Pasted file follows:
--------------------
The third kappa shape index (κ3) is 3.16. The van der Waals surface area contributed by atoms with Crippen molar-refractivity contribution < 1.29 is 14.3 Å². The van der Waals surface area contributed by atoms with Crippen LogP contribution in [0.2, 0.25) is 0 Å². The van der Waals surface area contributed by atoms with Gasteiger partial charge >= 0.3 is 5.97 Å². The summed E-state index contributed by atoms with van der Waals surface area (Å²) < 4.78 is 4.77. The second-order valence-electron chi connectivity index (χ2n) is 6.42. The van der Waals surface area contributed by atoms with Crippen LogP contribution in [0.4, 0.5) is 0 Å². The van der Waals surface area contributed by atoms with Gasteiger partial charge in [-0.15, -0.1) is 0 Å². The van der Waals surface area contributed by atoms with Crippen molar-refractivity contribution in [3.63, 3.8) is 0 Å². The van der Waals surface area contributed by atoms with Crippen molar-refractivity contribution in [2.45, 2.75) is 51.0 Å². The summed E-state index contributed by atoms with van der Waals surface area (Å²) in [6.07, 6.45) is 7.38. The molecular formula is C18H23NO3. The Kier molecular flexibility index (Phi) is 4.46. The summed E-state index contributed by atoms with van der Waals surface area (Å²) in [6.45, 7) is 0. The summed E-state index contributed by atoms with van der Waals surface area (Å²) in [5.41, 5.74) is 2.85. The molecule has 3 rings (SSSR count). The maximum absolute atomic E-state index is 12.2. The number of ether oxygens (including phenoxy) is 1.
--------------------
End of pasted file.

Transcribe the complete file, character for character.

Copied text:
The third kappa shape index (κ3) is 3.16. The van der Waals surface area contributed by atoms with Crippen molar-refractivity contribution < 1.29 is 14.3 Å². The van der Waals surface area contributed by atoms with Crippen LogP contribution in [0.2, 0.25) is 0 Å². The van der Waals surface area contributed by atoms with Gasteiger partial charge >= 0.3 is 5.97 Å². The summed E-state index contributed by atoms with van der Waals surface area (Å²) < 4.78 is 4.77. The second-order valence-electron chi connectivity index (χ2n) is 6.42. The van der Waals surface area contributed by atoms with Crippen LogP contribution in [0.4, 0.5) is 0 Å². The van der Waals surface area contributed by atoms with Gasteiger partial charge in [-0.15, -0.1) is 0 Å². The van der Waals surface area contributed by atoms with Crippen molar-refractivity contribution in [3.63, 3.8) is 0 Å². The van der Waals surface area contributed by atoms with Crippen molar-refractivity contribution in [2.45, 2.75) is 51.0 Å². The summed E-state index contributed by atoms with van der Waals surface area (Å²) in [6.07, 6.45) is 7.38. The molecular formula is C18H23NO3. The Kier molecular flexibility index (Phi) is 4.46. The summed E-state index contributed by atoms with van der Waals surface area (Å²) in [6.45, 7) is 0. The summed E-state index contributed by atoms with van der Waals surface area (Å²) in [5.41, 5.74) is 2.85. The molecule has 3 rings (SSSR count). The maximum absolute atomic E-state index is 12.2. The number of ether oxygens (including phenoxy) is 1.